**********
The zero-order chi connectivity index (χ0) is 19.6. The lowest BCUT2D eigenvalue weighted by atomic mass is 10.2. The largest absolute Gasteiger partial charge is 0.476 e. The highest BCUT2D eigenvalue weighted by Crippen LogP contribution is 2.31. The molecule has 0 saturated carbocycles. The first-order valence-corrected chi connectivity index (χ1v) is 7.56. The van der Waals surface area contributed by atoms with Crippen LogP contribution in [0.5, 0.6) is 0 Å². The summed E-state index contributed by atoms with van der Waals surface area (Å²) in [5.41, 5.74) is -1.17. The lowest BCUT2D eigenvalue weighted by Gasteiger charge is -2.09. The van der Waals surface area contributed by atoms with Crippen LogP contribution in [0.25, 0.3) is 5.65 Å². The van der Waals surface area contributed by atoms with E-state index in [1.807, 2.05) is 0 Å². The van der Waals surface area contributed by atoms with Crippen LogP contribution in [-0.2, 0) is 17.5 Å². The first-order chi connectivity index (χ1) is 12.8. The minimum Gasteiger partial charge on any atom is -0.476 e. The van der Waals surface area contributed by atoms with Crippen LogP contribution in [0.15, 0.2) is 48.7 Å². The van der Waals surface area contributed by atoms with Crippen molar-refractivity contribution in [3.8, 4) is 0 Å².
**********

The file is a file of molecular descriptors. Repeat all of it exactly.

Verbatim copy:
The zero-order chi connectivity index (χ0) is 19.6. The lowest BCUT2D eigenvalue weighted by atomic mass is 10.2. The largest absolute Gasteiger partial charge is 0.476 e. The highest BCUT2D eigenvalue weighted by Crippen LogP contribution is 2.31. The molecule has 0 saturated carbocycles. The first-order valence-corrected chi connectivity index (χ1v) is 7.56. The van der Waals surface area contributed by atoms with Crippen LogP contribution in [0.5, 0.6) is 0 Å². The summed E-state index contributed by atoms with van der Waals surface area (Å²) in [5.41, 5.74) is -1.17. The lowest BCUT2D eigenvalue weighted by Gasteiger charge is -2.09. The van der Waals surface area contributed by atoms with Crippen LogP contribution in [0.25, 0.3) is 5.65 Å². The van der Waals surface area contributed by atoms with E-state index in [1.807, 2.05) is 0 Å². The van der Waals surface area contributed by atoms with Crippen LogP contribution in [-0.2, 0) is 17.5 Å². The first-order chi connectivity index (χ1) is 12.8. The minimum Gasteiger partial charge on any atom is -0.476 e. The van der Waals surface area contributed by atoms with Crippen LogP contribution in [0.15, 0.2) is 48.7 Å². The van der Waals surface area contributed by atoms with Crippen molar-refractivity contribution in [3.8, 4) is 0 Å².